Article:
Hay is a generic term for a variety of different grass crops. It is harvested and bundled green and grown for animal feed.

Straw is wheat that has been harvested for its seed. The empty seed head and remaining stalk is left to dry in the field and is then bundled. This makes it perfect for weed-free mulching your gardens–we sell organic straw bales in our shop!

Round 2

Recall how I said that timothy grass is a cold hardy crop? I tried to redeem myself by reseeding for a late season succession, this time weeding much more vigorously in advance.

It’s doing okay on the weed front, but the growth is super patchy. It’s coming up to November, and whatever managed to establish itself is barely 6 inches tall.

August 26, 2023 – seeded for fall succession
September 1, 2023 – spotty germination + reseeding. Reseeding had variable success due to my inability to irrigate during a camping trip and simultaneous heat wave
September 25, 2023 – Still patchy. Not to mention, I think this spot might be along a raccoon highway; I spotted some raccoon poo, and now I’m not confident whether I should be serving this to my bunny at all.
October 23, 2023 – patch by the fence and trees are completely gone. This is well past 50 days from first seeding, meaning that it should be mature enough to harvest by now.

Another thing I failed to consider: I have absolutely none of the proper tools to cut, dry or bale the hay. The upside of being an ineffective grass-grower is that I could get away with harvesting with scissors.

About 6″ tall at best
Harvesting with arbitrary craft scissors
Sample harvest

Round 2: handful of fresh cut timothy grass was devoured in 30 seconds. She definitely prefers homegrown hay to store-bought hay!


Don’t laugh at me, but recall that the original goal was to: “Divest from Big Pet™, sequester carbon in an underutilized space in my yard, reduce transport/packaging required, and save money”… It’s safe to say that I’ve failed on every single one of these goals.

Reduce transport/packaging required, and save money” — The seeds themselves are packaged as 2kg bags, costing around $40 each with shipping (did not reduce transport, but much smaller volume than hay), and I bought two of such bags (2 plastic bags) for the my two successions ($80 total). I barely got one meal out of it for my bunny, nor was I able to re-harvest from the same plants multiple times. Meanwhile, a bag of conventional organic timothy hay is $30, and lasts us about 1.5 months.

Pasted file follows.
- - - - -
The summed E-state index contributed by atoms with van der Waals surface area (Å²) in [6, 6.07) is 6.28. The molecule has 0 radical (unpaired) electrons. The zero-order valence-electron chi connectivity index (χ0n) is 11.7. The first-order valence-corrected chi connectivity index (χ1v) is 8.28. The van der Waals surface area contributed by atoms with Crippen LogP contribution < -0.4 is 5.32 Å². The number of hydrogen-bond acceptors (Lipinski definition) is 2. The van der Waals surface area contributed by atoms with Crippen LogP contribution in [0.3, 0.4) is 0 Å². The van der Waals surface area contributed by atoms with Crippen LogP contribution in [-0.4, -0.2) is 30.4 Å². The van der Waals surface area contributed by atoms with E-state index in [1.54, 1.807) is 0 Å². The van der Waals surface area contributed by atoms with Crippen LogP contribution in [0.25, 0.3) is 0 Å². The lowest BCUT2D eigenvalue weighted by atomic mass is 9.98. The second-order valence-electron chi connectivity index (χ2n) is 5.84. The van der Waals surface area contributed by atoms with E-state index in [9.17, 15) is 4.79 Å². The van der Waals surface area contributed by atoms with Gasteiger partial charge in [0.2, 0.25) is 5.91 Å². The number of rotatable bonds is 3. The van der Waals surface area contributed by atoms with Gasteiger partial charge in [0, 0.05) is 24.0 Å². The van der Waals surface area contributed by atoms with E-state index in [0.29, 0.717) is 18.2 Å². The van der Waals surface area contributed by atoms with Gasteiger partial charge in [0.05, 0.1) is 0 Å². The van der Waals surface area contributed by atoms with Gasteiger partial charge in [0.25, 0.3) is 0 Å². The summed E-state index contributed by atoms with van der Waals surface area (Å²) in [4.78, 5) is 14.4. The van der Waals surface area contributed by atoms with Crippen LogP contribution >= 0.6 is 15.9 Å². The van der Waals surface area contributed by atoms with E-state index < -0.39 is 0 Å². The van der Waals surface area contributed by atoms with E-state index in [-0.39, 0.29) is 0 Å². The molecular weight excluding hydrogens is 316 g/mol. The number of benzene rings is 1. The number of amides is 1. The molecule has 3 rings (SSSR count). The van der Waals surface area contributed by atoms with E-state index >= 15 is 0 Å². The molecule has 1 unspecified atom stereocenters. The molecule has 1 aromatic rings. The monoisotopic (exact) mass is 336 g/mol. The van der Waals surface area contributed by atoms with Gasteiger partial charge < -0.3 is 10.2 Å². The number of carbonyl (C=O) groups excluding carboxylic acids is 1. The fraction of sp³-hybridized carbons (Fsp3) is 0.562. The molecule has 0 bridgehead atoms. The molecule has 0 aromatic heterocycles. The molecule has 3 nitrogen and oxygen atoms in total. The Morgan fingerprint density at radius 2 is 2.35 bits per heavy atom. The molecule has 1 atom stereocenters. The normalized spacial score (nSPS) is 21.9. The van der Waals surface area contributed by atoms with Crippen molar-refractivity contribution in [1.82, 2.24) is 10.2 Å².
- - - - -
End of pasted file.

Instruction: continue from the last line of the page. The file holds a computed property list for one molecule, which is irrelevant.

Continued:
Sequester carbon in an underutilized space in my yard” — I doubt much carbon was sequestered, given that the grass barely grew to its mature size and therefore didn’t convert as much atmospheric carbon into plant material as the existing weeds would have had I left it fallow.

Divest from Big Pet™” — Far be it from me to claim, or even desire, self sufficiency in any aspect of my life, but boy-oh-boy do I know now how inadequately self sufficient I am. Having spent some 80% of our collective working hours on agriculture pre-industrialization to well less than 10% post-industrialization [Our World in Data], I thought perhaps being willing to spend even 2% of my summer to make my household more self sufficient for even one week could be a cool conversation piece on my “modernity CV”. Yet here I am, still buying rabbit food from Big Pet™ (especially given the many weather and quality issues around local producers this year).

I know purity, dogmatism, and romantic notions of the “good ‘ol days” are not the way to a more sustainable food system, but the act of growing what little I can of my own (pet) food is still an intervention in the presently unquestionably unsustainable food system. Attempting to do so gave me a glimpse into what it actually takes to reclaim power (and why we often opt not to!). It forced me to reckon with the web of dependencies that my quality of life relies on and my ultimate complicity in injustice towards many for the love of few (or one particular bunny, in this case). As usual, there are no morally justifiable answers, just deep discomfort, and the possibility of generative dialogue.

Would I do this again next year?

If I still have a reason to grow timothy–that is, if Stormtrooper is still alive–there is still lots for me to experiment with: timing of seeding/harvesting, irrigation, fertilizing vs. not fertilizing, foraging mixes (think companion plants for cover crops!). Perhaps, as Arlene suggests, I may need to try a part of the yard that gets more sun. I feel like I’ve learned too much from my failures this year to stop trying.

If I don’t have a reason to grow timothy, I think I’m better off making meadows, not lawns!